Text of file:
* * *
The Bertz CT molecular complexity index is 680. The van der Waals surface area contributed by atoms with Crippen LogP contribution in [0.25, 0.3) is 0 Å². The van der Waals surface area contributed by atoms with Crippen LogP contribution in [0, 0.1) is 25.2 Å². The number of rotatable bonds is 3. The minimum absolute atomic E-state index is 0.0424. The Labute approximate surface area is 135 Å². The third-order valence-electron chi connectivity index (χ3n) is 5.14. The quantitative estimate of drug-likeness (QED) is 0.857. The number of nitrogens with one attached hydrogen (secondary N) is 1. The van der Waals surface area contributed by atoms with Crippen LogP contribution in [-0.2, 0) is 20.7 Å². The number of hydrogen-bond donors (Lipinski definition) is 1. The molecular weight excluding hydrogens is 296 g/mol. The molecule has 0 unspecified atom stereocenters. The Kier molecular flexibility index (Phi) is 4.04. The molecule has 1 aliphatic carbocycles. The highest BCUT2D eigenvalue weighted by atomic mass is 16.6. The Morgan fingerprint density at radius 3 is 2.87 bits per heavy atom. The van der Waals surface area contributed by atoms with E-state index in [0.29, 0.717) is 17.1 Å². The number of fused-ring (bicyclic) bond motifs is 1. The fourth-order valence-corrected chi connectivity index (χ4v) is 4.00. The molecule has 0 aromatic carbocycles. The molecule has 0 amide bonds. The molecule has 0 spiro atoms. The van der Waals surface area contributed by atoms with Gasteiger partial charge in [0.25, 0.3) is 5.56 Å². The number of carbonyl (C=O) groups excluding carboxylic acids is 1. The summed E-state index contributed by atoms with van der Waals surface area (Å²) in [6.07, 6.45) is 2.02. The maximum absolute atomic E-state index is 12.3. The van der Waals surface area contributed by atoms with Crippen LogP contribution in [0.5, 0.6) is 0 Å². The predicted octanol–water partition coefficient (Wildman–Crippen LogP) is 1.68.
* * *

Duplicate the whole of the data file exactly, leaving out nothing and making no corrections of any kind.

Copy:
The Bertz CT molecular complexity index is 680. The van der Waals surface area contributed by atoms with Crippen LogP contribution in [0.25, 0.3) is 0 Å². The van der Waals surface area contributed by atoms with Crippen LogP contribution in [0, 0.1) is 25.2 Å². The number of rotatable bonds is 3. The minimum absolute atomic E-state index is 0.0424. The Labute approximate surface area is 135 Å². The third-order valence-electron chi connectivity index (χ3n) is 5.14. The quantitative estimate of drug-likeness (QED) is 0.857. The number of nitrogens with one attached hydrogen (secondary N) is 1. The van der Waals surface area contributed by atoms with Crippen LogP contribution in [-0.2, 0) is 20.7 Å². The number of hydrogen-bond donors (Lipinski definition) is 1. The molecular weight excluding hydrogens is 296 g/mol. The molecule has 0 unspecified atom stereocenters. The Kier molecular flexibility index (Phi) is 4.04. The molecule has 1 aliphatic carbocycles. The highest BCUT2D eigenvalue weighted by atomic mass is 16.6. The Morgan fingerprint density at radius 3 is 2.87 bits per heavy atom. The van der Waals surface area contributed by atoms with E-state index in [0.29, 0.717) is 17.1 Å². The number of fused-ring (bicyclic) bond motifs is 1. The fourth-order valence-corrected chi connectivity index (χ4v) is 4.00. The molecule has 0 aromatic carbocycles. The molecule has 0 amide bonds. The molecule has 0 spiro atoms. The van der Waals surface area contributed by atoms with Gasteiger partial charge in [0.25, 0.3) is 5.56 Å². The number of carbonyl (C=O) groups excluding carboxylic acids is 1. The summed E-state index contributed by atoms with van der Waals surface area (Å²) in [6.07, 6.45) is 2.02. The maximum absolute atomic E-state index is 12.3. The van der Waals surface area contributed by atoms with Crippen LogP contribution in [0.5, 0.6) is 0 Å². The predicted octanol–water partition coefficient (Wildman–Crippen LogP) is 1.68.